"Great," Zelda muttered. "We'll just sit tight, then."

"Security out."

The line went dead.

"They're not going to send anyone, are they?" Bobby asked softly. He'd been on enough missions to know when the pawns were getting sacrificed.

"Dammit!" Zelda swore, slamming her fist into Jim's desk, and taking out two coffee mugs, a blotter and a pencil sharpener. "Dammit, dammit, dammit."

"Look, we're not exactly helpless," Bobby reasoned. "You're wearing a tank, and I've got my ice powers."

"Against how many?" Zelda sighed. "Look, I like to hope as much as anyone, but two of us against all of them? No chance. Unless..." she frowned. "Bobby, I don't suppose any of your, uh ... 'friends' could break into this place?"

Bobby frowned. Salem was almost an hour away. Even if he could get ahold of the X- Men, they'd never make it in time. If only Warren was still bumming around his apartment. His apartment ... His apartment...

Bobby grabbed the phone.

Cloud poked at her fern disconsolately. She was bored. Somehow, she'd remember Earth being a lot funner before. Of course, before, she had fun things to do, as opposed to killing plants.

She leaned back in her chair, glancing into the kitchen, where Lev was sticking things in the blender. She wasn't sure she wanted to know what the alien girl was up to.

And then the phone rang.

Cloud wondered who it could be.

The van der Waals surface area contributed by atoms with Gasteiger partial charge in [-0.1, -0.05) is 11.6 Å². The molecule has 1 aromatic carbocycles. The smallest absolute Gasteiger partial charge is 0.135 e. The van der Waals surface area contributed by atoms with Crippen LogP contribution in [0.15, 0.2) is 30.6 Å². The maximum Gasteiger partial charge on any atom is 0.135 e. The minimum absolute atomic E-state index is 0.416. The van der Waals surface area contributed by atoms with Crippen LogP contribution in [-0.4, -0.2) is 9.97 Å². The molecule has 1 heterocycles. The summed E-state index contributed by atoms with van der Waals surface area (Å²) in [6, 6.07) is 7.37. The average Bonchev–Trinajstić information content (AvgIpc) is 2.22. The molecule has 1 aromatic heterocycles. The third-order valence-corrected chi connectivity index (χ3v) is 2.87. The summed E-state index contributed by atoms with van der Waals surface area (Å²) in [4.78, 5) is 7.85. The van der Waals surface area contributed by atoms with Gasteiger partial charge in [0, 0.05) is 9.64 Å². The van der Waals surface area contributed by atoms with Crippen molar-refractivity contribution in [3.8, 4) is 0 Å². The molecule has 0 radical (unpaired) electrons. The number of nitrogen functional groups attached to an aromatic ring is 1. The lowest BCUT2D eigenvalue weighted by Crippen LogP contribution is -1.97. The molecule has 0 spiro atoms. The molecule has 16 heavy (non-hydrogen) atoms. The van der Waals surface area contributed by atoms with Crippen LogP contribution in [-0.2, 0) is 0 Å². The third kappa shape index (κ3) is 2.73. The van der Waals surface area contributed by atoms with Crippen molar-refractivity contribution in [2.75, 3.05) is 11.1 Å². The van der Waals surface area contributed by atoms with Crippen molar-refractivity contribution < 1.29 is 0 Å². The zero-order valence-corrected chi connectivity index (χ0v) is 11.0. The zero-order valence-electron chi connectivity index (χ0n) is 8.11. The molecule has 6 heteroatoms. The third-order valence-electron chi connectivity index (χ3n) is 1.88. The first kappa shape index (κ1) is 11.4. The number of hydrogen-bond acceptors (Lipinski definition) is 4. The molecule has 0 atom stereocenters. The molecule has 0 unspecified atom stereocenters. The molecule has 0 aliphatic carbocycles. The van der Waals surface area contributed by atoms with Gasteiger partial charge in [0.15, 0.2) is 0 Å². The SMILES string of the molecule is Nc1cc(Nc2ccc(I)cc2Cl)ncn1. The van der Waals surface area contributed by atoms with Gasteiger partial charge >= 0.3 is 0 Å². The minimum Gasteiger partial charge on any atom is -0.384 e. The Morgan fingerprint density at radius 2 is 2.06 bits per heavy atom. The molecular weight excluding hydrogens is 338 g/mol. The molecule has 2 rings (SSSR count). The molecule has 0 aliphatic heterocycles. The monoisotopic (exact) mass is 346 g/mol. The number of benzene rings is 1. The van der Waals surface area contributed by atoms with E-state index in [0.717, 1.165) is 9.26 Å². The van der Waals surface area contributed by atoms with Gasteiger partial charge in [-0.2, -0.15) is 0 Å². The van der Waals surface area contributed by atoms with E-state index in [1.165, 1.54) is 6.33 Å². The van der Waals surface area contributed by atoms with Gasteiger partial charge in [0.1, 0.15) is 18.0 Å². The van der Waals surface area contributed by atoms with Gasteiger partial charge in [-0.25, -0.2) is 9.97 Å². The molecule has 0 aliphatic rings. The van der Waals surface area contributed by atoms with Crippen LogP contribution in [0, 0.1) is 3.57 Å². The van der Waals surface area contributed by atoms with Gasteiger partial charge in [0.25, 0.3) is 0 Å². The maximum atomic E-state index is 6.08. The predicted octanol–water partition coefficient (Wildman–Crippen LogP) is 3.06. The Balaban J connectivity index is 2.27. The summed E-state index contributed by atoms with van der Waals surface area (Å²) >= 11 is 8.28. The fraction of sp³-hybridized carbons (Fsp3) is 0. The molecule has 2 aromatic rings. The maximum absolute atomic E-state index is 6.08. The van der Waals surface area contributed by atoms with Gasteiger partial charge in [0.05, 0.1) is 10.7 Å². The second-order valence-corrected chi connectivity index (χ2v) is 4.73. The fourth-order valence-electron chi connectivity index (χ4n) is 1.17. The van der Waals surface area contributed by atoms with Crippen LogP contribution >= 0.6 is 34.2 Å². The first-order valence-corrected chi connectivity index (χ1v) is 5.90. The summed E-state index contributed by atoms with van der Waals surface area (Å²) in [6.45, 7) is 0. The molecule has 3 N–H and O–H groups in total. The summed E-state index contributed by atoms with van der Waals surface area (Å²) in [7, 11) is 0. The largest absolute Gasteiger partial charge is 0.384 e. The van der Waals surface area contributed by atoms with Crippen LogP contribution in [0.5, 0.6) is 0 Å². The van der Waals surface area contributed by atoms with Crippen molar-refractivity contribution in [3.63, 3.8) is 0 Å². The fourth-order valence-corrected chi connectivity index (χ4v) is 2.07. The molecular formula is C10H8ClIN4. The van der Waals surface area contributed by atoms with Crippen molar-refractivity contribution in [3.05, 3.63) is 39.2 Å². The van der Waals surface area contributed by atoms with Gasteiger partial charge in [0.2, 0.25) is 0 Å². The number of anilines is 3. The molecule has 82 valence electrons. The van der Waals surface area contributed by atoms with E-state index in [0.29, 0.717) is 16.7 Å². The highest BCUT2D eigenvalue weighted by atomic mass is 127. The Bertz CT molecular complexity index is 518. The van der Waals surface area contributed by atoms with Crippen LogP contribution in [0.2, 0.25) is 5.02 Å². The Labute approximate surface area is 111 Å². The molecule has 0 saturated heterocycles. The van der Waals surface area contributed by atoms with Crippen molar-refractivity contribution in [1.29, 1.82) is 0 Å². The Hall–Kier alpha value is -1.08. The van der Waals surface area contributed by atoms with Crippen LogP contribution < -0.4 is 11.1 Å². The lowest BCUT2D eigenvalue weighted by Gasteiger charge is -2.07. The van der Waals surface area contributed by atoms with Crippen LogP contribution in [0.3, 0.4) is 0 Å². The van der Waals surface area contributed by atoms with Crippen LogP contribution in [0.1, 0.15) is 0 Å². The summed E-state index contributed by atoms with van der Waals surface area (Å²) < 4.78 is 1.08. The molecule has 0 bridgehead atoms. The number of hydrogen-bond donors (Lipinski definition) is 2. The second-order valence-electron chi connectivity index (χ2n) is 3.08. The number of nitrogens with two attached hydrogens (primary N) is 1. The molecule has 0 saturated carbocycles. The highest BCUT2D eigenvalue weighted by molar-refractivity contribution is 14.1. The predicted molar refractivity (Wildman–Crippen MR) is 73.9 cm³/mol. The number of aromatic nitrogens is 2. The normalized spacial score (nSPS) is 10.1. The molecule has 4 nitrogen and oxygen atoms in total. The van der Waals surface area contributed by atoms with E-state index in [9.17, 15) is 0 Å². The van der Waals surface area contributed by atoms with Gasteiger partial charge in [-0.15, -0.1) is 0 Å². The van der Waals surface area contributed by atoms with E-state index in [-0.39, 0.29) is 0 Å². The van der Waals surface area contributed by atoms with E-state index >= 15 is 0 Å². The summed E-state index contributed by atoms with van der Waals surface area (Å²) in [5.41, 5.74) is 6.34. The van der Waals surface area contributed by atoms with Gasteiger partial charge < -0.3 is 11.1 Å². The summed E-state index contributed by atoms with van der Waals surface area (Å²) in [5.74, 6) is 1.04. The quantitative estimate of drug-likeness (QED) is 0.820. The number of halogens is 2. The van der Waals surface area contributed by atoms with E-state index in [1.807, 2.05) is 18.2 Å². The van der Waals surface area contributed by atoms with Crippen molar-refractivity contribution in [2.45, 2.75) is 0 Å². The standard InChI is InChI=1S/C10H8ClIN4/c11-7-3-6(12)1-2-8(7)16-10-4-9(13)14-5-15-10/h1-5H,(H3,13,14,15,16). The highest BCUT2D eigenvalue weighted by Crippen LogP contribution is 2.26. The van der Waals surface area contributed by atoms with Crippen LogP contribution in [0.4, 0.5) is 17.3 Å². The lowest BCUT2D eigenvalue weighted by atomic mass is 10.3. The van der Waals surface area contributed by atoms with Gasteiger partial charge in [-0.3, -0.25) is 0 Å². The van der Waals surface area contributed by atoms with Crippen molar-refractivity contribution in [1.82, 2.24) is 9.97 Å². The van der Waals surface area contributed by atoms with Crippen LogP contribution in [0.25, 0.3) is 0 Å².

Zelda tapped her fingers nervously, gouging rather large dents in Jim's desk. She didn't think he would care.

She watched Bobby tap his foot impatiently. She wanted to have faith in him. He had been her friend for many a long time. He was an X-Man. But deep in her heart, Zelda knew she was going to die. And probably painfully.

Suddenly, Bobby's face brightened.


Zelda blinked. She didn't know what kind of name Cloud was, but Bobby seemed pretty happy to hear him/her. "Look, I'm kinda in some deep shit, here."


"Yeah, I think I would like a rescue. You know where the HyrulTech building is?" Pause. "Yes, the one Lev's been scoping out." Another pause. "Yeah! Bring the other girls! That's great! We'll meet you ... uh, we're kinda on the run here. We'll try to stay on the second floor. Is that good enough?" Final pause. "Great! See you soon, Cloudy."

Bobby slammed the phone down triumphantly.

"We have backup," he grinned evilly.

"The X-Men?" Zelda asked, her jaw slack.

Bobby's smile wavered. "My neighbors."

Yup, Zelda decided. I'm definitely going to die.

"What's going on?" Lev kept asking as Cloud dragged her down the street. Marge walked briskly after them, refusing to run.

"Bobby's in trouble and we need to save him," Cloud said for the sixth time.

"I know that. But why is he in trouble? Why does he need our help? What's happening?"

"I suppose we'll find out when we get there," Marge said, flipping her long hair over her shoulder.